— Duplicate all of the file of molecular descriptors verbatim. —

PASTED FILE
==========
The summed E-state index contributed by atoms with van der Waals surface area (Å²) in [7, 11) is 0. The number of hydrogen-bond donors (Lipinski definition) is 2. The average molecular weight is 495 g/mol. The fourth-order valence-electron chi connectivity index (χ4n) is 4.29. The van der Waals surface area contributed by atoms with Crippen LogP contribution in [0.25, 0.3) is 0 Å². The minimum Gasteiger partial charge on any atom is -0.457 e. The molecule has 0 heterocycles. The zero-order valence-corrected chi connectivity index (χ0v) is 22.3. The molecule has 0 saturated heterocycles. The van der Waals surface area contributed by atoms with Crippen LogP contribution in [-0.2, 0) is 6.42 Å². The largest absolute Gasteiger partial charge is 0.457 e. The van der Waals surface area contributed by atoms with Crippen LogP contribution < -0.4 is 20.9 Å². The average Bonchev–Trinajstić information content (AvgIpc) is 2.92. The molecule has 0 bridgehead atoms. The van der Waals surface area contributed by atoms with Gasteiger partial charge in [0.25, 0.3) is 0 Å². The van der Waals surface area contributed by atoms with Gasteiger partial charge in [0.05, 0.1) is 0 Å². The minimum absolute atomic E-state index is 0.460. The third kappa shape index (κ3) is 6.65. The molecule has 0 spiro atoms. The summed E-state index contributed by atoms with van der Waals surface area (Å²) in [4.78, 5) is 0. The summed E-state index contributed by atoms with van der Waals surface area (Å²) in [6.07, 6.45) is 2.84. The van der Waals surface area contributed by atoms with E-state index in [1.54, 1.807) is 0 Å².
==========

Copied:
The summed E-state index contributed by atoms with van der Waals surface area (Å²) in [7, 11) is 0. The number of hydrogen-bond donors (Lipinski definition) is 2. The average molecular weight is 495 g/mol. The fourth-order valence-electron chi connectivity index (χ4n) is 4.29. The van der Waals surface area contributed by atoms with Crippen LogP contribution in [0.25, 0.3) is 0 Å². The minimum Gasteiger partial charge on any atom is -0.457 e. The molecule has 0 heterocycles. The zero-order valence-corrected chi connectivity index (χ0v) is 22.3. The molecule has 0 saturated heterocycles. The van der Waals surface area contributed by atoms with Crippen LogP contribution in [-0.2, 0) is 6.42 Å². The largest absolute Gasteiger partial charge is 0.457 e. The van der Waals surface area contributed by atoms with Crippen LogP contribution < -0.4 is 20.9 Å². The average Bonchev–Trinajstić information content (AvgIpc) is 2.92. The molecule has 0 bridgehead atoms. The van der Waals surface area contributed by atoms with Gasteiger partial charge in [0.25, 0.3) is 0 Å². The van der Waals surface area contributed by atoms with Gasteiger partial charge in [0.05, 0.1) is 0 Å². The minimum absolute atomic E-state index is 0.460. The third kappa shape index (κ3) is 6.65. The molecule has 0 spiro atoms. The summed E-state index contributed by atoms with van der Waals surface area (Å²) in [4.78, 5) is 0. The summed E-state index contributed by atoms with van der Waals surface area (Å²) in [6.07, 6.45) is 2.84. The van der Waals surface area contributed by atoms with E-state index in [1.54, 1.807) is 0 Å².